Health Professional News

Children’s Minnesota clinical guidelines for health professionals cover more than 70 pediatric conditions

More than a dozen new and updated clinical practice guidelines for health professionals were added to the library offered by Children’s Minnesota. The clinical guidelines are designed to assist providers with real-time decision-making through comprehensive visual algorithms or pathways, order sets, bibliographies, and applicable rules or alerts. Children’s Minnesota currently offers more than 70 clinical practice guidelines in a wide range of pediatric specialties for health care providers. They are free and available for anyone to use.

The Guideline Governance Council (GGC) at Children’s Minnesota oversees the content of the clinical practice guidelines to ensure they are evidence-based, standardized, widely publicized, and routinely reviewed and revised to reflect current, nationally recognized best practices.  Under the leadership of Dr. Kathrine Brunsberg, acting medical director of Quality Improvement for Value and Clinical Excellence, a team of other Children’s Minnesota organizational leaders contribute to the content and review the guidelines. The team is preparing to publish additional guidelines in 2024.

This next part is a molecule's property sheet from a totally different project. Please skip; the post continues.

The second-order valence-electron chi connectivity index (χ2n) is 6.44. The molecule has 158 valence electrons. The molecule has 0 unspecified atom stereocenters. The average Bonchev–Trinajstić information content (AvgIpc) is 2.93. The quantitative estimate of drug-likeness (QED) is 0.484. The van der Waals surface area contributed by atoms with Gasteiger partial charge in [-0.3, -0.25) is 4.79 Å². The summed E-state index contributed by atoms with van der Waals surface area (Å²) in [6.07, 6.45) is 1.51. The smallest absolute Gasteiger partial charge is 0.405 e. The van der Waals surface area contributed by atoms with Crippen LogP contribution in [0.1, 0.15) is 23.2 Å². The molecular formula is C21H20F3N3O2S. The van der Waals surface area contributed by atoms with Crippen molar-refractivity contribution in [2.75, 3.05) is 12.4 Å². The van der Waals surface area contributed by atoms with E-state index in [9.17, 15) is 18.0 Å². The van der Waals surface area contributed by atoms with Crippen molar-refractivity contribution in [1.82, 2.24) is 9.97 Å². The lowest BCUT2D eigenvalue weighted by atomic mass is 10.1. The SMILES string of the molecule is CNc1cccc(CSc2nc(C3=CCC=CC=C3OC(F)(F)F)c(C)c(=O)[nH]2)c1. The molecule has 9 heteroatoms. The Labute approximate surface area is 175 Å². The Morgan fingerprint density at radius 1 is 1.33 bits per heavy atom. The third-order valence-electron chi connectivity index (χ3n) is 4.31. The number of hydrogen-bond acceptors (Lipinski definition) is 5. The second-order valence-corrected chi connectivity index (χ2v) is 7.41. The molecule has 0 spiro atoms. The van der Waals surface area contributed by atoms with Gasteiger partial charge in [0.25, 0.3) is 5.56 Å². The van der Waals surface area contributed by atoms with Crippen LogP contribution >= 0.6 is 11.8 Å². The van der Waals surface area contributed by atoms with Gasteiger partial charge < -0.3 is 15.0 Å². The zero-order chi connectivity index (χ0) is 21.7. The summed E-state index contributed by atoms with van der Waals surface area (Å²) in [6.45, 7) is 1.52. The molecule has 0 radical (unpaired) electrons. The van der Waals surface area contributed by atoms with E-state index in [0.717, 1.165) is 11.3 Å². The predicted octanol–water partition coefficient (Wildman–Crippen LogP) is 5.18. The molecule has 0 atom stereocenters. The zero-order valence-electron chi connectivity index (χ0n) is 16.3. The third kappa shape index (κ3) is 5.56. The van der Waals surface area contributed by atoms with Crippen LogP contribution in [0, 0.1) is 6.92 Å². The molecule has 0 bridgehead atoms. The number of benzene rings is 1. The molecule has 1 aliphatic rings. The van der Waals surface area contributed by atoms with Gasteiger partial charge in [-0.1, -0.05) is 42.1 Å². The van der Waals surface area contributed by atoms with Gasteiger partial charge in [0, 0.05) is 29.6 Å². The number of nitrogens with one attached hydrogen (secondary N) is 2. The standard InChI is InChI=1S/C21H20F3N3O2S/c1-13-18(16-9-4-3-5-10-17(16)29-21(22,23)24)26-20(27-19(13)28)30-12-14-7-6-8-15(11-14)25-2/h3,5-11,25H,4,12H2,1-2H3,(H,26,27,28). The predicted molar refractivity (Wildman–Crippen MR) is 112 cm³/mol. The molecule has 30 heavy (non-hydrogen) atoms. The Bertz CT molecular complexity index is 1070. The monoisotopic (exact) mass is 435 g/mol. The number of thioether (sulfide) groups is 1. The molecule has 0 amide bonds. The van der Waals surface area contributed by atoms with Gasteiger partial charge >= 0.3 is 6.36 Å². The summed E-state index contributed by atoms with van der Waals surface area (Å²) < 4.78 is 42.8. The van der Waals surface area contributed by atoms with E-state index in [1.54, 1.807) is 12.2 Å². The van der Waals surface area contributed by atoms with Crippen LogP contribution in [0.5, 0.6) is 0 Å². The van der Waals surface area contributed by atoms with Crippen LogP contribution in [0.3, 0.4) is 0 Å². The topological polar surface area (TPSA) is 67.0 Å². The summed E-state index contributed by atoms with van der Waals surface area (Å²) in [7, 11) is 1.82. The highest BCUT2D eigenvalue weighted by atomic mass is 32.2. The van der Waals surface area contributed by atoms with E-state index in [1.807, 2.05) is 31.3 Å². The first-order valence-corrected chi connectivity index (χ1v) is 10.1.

“Children’s Minnesota is focused on providing evidenced-based high quality care, and our guidelines support us in doing that,” said Dr. Brunsberg. “We are pleased to share our knowledge with other health care providers in partnership to deliver the best care to all kids.” 

First quarter 2024 newly published guidelines: 

The following guidelines went through a review process in the first quarter of 2024 (completed typically every three years, or sooner if new evidence): 

The following guidelines are in progress: 

  • Sickle cell pain crisis management 
  • Delayed hemolytic transfusion reaction 
  • NG/NJ tube discharge planning 
  • Reflux (through Children’s Health Network) 

The clinical guidelines are designed for general use with most patients; each clinician should use his or her own independent judgment to meet the needs of each individual patient. Guidelines are not a substitute for professional medical advice, diagnosis, or treatment. 

Members of the Children’s Minnesota Guidelines Governance Council include: 

  • Kathrine Brunsberg, MD, pediatric hospitalist 
  • Adriene Thornton, MAOM, BSM, CIC, FAPIC, health equity manager 
  • Lindsey Yock, MD, JD, pediatric hospitalist 
  • Crystal Anderson, family representative 
  • Linda Madsen, CPNP-AC, PC, APRN, senior clinician informaticist 
  • Tonya Montesinos, MS, BSN, NE-BC, NPD-BC, PHN, CPPM, senior director of clinical practice

Read more about Children’s Minnesota’s clinical guidelines for health professionals and access the full library here 

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Alexandra Rothstein